2. Calling people names, especially if they are in a group, is not going to sway them to your side. If there is someone you know who consistently calls you a white supremacist because you are a 2A supporter or because you voted for Trump, what is the likelihood of you listening to a word they say? For me, that’s pretty much a zero chance. They’ve lost all my respect at that moment, because they are basically lying about me. Don’t do it to them. I see people call Democrats morons. I see terms like DemocRats (I think that’s what I’ve seen – I’ve never used those terms, so I don’t remember all the names). I have to tell you, one of the most consistent conservative voters in the Washington State Legislature is Senator Tim Sheldon – a Democrat. He talked me into learning to skeet shoot at an event years ago. And he was right – I did enjoy it! He’s conservative and the nicest person you will ever meet. When you call all Democrats names, you are painting one of your allies with the same brush. Senator Mullet is a Democrat and is more liberal, to be sure. But he’s one of the safeguards we have against all sorts of horrible legislation coming our way. Agree with him all the time? No. But I would never want to make him hate our side enough to stop helping us stop bad bills.

3.Do not use your rights to intimidate. My favorite days during session are the days they are hearing firearms bills, because all the gun people come to Olympia. They are my peeps. I feel safe and have a lot of great conversations with them. Those on the Democrat side are full of fear. They want to be escorted by security. They stay in their offices and refuse to see anyone. Seeing a person in camo with a gun slung across their shoulder is scary to them. They don’t understand the statement. In the past couple years, there have been one or two people who have  aggressively lashed out while armed at the Capitol. It only takes one or two out of the hundreds there that day, but the reaction is swift, and it does not benefit our side at all. But you need to understand – if you act like that, you are not persuading them to your side. On the other hand, I can wear a suit, develop a relationship with someone who is liberal and anti-2A. Then after that relationship is formed, I can let them know I carry. What can they say? They recognize that they can’t tell me from the most liberal gun-hater in the universe just by looking at me. I’m not intimidating or scary. And who knows, I might be able to persuade them to my side.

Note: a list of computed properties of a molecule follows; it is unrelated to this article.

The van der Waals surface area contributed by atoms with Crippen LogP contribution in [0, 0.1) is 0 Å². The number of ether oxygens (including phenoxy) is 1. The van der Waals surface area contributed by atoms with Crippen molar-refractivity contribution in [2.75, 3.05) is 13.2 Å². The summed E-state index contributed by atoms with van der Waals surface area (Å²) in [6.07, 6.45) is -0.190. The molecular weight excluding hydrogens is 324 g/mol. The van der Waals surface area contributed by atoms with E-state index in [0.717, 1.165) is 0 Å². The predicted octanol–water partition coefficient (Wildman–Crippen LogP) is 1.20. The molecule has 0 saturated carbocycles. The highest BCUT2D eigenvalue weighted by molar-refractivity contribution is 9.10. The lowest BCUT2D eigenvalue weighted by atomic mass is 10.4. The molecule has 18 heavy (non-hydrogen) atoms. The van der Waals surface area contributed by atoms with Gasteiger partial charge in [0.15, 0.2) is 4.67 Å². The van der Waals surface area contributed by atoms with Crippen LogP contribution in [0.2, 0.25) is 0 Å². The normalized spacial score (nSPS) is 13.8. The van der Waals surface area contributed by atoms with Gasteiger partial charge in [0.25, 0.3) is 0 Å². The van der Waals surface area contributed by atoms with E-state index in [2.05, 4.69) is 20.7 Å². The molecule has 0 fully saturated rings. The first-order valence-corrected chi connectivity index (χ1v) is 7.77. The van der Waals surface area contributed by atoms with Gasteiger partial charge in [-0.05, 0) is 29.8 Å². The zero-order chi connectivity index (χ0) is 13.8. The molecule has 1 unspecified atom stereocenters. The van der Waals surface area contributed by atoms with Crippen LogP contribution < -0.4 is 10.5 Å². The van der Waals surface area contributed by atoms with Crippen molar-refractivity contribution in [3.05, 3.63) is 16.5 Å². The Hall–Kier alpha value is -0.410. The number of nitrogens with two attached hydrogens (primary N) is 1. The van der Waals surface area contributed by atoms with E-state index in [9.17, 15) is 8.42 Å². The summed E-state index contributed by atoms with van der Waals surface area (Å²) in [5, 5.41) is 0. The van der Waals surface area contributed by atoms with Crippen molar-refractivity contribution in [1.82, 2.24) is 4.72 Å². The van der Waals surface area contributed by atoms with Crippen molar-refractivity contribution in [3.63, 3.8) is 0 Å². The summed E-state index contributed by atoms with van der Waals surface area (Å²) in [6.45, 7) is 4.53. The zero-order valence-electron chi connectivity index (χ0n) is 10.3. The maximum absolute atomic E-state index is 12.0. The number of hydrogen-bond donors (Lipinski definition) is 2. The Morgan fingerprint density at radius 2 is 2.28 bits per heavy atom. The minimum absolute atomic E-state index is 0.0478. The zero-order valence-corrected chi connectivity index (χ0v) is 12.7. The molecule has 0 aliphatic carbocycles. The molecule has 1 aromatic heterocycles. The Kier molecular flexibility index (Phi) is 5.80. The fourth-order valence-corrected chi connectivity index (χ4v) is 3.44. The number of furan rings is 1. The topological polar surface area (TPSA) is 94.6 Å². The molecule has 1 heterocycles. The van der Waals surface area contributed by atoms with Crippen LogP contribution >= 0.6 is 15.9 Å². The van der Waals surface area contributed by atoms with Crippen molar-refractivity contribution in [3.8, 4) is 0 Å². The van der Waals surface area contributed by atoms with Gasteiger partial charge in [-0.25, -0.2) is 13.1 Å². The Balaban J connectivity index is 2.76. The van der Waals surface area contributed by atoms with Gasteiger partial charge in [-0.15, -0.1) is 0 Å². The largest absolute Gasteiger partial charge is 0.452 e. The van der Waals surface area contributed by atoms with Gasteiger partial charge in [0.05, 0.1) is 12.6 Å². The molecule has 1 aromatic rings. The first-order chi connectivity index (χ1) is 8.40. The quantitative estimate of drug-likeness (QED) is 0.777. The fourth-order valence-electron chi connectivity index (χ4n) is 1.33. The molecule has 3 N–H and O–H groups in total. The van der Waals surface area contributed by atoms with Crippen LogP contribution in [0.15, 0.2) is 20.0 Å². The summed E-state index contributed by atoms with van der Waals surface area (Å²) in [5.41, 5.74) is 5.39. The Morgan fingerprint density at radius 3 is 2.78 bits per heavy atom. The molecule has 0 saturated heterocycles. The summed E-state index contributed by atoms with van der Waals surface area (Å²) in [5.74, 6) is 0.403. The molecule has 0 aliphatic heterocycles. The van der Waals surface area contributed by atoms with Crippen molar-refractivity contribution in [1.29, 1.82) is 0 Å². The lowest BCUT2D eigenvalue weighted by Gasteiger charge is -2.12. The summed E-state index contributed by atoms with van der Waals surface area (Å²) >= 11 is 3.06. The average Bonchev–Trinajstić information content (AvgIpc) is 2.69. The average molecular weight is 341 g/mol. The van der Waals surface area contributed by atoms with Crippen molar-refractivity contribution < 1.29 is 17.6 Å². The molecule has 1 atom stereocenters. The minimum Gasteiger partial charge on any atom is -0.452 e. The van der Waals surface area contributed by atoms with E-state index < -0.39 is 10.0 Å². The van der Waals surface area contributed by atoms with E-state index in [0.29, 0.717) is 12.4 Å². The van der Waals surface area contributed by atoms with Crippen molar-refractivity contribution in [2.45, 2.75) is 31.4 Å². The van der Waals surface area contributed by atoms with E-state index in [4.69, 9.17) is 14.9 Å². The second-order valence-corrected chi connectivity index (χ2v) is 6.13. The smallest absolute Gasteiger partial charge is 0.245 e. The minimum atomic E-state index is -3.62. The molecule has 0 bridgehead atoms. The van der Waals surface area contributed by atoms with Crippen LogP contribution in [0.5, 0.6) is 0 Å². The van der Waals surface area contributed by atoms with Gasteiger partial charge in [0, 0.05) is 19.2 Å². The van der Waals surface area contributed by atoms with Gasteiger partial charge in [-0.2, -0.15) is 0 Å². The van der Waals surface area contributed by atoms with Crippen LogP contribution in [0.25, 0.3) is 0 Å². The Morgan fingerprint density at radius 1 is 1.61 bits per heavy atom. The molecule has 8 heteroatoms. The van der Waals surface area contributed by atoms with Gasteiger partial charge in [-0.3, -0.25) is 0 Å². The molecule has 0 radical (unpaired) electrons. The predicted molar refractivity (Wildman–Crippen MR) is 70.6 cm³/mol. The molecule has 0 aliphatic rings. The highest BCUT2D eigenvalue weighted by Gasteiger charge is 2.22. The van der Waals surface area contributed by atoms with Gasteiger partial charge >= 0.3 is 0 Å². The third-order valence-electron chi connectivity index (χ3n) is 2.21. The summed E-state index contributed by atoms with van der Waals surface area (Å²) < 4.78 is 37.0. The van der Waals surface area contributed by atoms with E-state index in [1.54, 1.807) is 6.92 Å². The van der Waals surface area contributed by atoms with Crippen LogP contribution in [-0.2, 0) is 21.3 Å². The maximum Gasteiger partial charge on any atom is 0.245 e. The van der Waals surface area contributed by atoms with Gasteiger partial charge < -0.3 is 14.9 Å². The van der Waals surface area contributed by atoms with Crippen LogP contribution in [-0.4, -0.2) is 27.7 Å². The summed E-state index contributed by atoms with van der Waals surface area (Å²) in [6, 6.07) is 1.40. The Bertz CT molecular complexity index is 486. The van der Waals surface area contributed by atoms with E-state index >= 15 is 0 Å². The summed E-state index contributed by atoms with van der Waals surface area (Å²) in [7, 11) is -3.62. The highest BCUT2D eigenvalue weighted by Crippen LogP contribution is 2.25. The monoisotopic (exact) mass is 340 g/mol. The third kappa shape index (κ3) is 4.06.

The media will always find the worst example of any conservative and paint the rest of us with that brush. The crazy guy with the horns in the Capitol – I’ve seen him all over. There is nobody I know in the thousands of Republicans and conservatives I know who would act like that. Zero. Nada. But what picture does the media paint? We have to work smarter and harder than the other side to combat the picture that is painted of us. We need to show that we are like everyone else – we are hard-working regular people who have families and jobs that we care about. We need to sway some in the middle to our side.

One last note: I had a discussion with someone recently who mentioned that the Democrats have been able to win by demonizing us and revising history. That is very true. It frustrating and angering. But you have to remember. They have the media and Big Tech on their side. We have to figure out how to combat them all – and we have to be smart about it. Donald Trump was popular because he came in and exposed the media for what it is. He punched back. But he was an elected official who was able to overcome the media through other means. You and I do not have that same ability. Let the big guys do the punching on their podcasts and from their podiums. Let us do what we can to persuade. I’ve talked to numerous life-long Democrats over the past two years who switched to Republican because the nastiness of many in the Democrat Party has been revealed. That should tell us something. If we get in people’s faces, we end up only preaching to the choir, and that doesn’t do us a lick of good. In politics, the ones with the most votes win – we have to work harder and smarter to get those votes.